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On the Birth, Death, and Rebirth of Community

A TIO Editorial

Community has always been one of those important words with dozens of meanings, each with its own history, issues, and values. And in a world which increasingly resembles a global village, issues of community have become more complex.

Religious communities have been having a particularly difficult time in North America and Europe. Christian Century’s recent “Dark Night of the Church,” published the day after Christmas, quotes researcher David Roozen’s observation of “a slow, overall erosion of the strength of American congregations.” The article is subtitled “Relearning the Essentials,” and it could as easily have said relearning the essentials of faith communities, whatever the faith.

Globally, the number of people who self-identify as ‘no religious affiliation’ is roughly equivalent to the number of Roman Catholics, pollsters tell us. And many who identify as ‘spiritual but not religious’ are in the process of recreating community – but not like religions do, they are quick to say. What religious or spiritual community means is getting very complicated.

Community is way too big a subject for TIO to ignore, and we are devoting the first three months of 2013 to the matter. Instead of trying to define community and list the ‘big’ issues, this month TIO is full of stories about seeds which seem to engender and nurture the birth and rebirth of faith and interfaith communities. Along the way we look at what women contribute to interfaith community; the roles of hope, hospitality, healing, and money; responding to violence; and the tools that build internal communal strength as well as influence in the larger community.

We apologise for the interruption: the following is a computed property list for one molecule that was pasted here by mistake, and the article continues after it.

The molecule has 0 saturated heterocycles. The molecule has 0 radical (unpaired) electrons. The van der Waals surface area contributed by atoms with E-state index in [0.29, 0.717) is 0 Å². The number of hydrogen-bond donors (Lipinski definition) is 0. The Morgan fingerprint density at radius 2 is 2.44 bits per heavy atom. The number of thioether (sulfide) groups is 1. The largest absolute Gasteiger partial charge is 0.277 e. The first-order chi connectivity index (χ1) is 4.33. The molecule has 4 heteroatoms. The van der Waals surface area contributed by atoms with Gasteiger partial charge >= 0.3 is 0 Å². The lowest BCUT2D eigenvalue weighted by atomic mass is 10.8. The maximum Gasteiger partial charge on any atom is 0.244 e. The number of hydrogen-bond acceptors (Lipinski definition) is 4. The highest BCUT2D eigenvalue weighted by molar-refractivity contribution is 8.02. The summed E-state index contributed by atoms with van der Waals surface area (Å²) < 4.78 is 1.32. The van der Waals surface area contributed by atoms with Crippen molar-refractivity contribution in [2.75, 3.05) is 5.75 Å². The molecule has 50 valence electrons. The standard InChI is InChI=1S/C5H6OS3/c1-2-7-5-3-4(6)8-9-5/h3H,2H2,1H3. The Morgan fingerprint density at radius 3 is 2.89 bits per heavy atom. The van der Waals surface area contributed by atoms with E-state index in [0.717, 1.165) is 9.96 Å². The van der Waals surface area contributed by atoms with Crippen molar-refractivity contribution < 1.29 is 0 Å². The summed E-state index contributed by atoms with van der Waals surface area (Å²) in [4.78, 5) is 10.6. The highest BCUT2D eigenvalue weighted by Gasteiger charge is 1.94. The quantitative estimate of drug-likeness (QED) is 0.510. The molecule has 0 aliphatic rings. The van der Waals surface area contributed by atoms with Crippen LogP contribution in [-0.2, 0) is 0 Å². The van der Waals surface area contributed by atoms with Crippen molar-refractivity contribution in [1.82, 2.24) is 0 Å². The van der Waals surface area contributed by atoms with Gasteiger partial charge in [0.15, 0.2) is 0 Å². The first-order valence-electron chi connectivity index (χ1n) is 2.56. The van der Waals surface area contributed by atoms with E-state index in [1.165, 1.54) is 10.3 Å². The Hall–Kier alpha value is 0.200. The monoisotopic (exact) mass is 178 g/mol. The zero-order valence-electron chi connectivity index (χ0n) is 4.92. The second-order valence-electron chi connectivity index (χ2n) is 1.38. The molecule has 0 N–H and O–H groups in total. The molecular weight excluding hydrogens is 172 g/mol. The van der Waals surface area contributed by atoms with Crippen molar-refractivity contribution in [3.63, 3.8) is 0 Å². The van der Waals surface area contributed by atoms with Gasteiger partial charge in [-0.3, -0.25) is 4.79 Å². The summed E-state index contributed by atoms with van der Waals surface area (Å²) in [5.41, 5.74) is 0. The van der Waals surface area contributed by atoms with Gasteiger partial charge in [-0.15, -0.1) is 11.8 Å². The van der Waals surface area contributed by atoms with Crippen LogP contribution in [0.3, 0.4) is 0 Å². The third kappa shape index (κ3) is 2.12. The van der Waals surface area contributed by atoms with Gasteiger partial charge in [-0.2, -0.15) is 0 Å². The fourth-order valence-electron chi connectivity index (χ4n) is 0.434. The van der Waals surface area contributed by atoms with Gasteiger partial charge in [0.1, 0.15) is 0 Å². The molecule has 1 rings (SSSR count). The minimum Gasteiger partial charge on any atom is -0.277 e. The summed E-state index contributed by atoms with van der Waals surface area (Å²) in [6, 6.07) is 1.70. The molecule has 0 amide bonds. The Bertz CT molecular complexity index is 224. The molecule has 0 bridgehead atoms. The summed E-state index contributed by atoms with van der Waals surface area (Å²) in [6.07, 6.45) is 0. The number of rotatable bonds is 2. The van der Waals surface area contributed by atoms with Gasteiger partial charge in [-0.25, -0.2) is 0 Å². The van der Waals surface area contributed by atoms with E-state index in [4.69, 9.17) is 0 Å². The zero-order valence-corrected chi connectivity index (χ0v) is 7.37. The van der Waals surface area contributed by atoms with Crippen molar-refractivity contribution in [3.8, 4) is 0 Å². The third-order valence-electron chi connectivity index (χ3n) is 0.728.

The issue concludes with an interview of Mirabai Starr and three reviews, Jewish, Christian, and Muslim, of her new book, God of Love – A Guide to the Heart of Judaism, Christianity, and Islam. In her book, Ms. Starr focuses on the central role of love in the Abrahamic traditions and, therefore, in the communities that represent those faiths.

Next month TIO will profile eight or ten vital interfaith ‘communities’ and explore what makes them work so well. In March, Jonathan Oskins, a graduate student at Claremont Lincoln University, will be the guest editor of an issue focused on youth and young adult activists regarding community.